What did the SCC Decide?
The SCC was unanimous in its decision that Mr. Matthews was entitled to the LTIP payment as it fell within the reasonable notice period of 15 months.
The SCC further held that an employee is entitled to damages for the lost opportunity of a bonus or other incentive payment during the common law reasonable notice period. When an employee is dismissed without cause or as a result of constructive dismissal, they are entitled to wrongful dismissal damages for the breach of the implied term in the employment contract to provide reasonable notice of termination.
The SCC held that the Court of Appeal erred by focusing on whether the terms of the LTIP were plain and ambiguous and instead should have focused on whether the damages owed to Mr. Matthews for reasonable notice included an amount for the LTIP. Mr. Matthews did not receive additional damages for a bad faith dismissal due to the unfair nature of his constructive dismissal and his poor treatment by his superior because these additional damages were not pleaded.
The SCC followed case law in Ontario, particularly, Paquette v. TeraGo Networks Inc., 2016 ONCA 618. The test for determining whether an employee is entitled to a bonus as part of their damages for wrongful dismissal is:
- Whether, but for the termination, the employee was entitled to the bonus or benefit during the reasonable notice period; and
- Whether the bonus plan or contract unambiguously alters, removes, limits, or takes away the employee’s common law right to a bonus in a notice period.
The requirement of “active” or “full time employment” in bonus plans has little meaning as this language is not enough to exclude an employee from entitlement to damages for the amount of a bonus if it falls within the notice period.
Any exclusion clause must cover the exact circumstances of the termination or dismissal. In this case, the LTIP did not include language that expressly excluded receipt of the bonus if Mr. Matthews was unlawfully terminated and the bonus fell within the reasonable notice period, only if he was terminated with or without cause. The SCC held, at para 66:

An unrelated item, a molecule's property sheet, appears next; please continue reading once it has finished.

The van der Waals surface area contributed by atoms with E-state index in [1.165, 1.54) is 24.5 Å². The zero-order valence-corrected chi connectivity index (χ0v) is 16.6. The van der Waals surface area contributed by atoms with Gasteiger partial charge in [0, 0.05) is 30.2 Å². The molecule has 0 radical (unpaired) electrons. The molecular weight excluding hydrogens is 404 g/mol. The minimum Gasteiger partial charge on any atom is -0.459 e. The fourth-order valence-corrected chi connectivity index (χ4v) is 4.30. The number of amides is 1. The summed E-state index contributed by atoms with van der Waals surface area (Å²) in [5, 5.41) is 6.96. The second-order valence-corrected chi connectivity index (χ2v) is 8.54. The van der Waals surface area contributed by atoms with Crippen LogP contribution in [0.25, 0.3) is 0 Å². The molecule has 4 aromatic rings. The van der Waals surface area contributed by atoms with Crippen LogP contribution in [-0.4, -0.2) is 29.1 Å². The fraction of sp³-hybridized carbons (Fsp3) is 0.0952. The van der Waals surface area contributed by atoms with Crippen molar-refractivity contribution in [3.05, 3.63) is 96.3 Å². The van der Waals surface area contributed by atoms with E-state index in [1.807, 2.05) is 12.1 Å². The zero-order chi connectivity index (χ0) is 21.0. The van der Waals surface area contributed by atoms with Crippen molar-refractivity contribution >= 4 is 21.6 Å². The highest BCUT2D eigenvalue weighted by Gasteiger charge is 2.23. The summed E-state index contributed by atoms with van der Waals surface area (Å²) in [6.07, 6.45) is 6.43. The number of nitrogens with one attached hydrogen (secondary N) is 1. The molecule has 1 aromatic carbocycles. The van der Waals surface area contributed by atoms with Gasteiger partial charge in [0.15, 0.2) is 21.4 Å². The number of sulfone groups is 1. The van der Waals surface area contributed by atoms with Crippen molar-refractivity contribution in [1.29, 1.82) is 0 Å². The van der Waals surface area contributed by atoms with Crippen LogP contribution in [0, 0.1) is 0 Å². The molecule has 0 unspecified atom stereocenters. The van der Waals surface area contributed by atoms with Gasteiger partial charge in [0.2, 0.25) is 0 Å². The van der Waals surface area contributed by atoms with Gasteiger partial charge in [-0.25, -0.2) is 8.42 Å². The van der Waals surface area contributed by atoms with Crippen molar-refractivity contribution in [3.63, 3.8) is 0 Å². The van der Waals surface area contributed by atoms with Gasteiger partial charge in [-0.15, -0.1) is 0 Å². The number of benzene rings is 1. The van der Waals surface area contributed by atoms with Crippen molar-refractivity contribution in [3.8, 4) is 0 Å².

[F]or the purpose of calculating wrongful dismissal damages, the employment contract is not treated as “terminated” until after the reasonable notice period expires. So, even if the clause had expressly referred to an unlawful termination, in my view, this too would not unambiguously alter the employee’s common law entitlement.Supreme Court of Canada, Matthews v. Ocean Nutrition Canada
The SCC clarified that there is only an implied term for reasonable notice and not pay in lieu of notice. Any payment received in lieu is damages for breach of a failure to provide reasonable notice. The Court also noted that in certain cases it may also be appropriate to “examine whether the clauses purporting to limit or take away an employee’s common law right were adequately brought to the employee’s attention” (para 76).
Bad Faith and the Duty of Honest Performance
Regarding the application of good faith and the duty of honest performance under the employment contract, the Court declined to make a firm ruling, as the issue was not before the trial judge and was not properly argued.
The SCC, following Potter v. New Brunswick Legal Aid Services Commission, 2015 SCC 10 and Bhasin, reaffirmed that “the duty of honest performance […] is applicable for employment contracts.” The SCC also reaffirmed that when awarding damages for mental distress flowing from a bad faith dismissal, a court may examine events leading up to the dismissal, and is not confined to those actions by the employer at the precise moment of termination.
Katie Brack, “Case Summary and Comment on David Matthews v. Ocean Nutrition Canada Limited” Canadian Law of Work Forum (October 13 2020): http://lawofwork.ca/?p=13036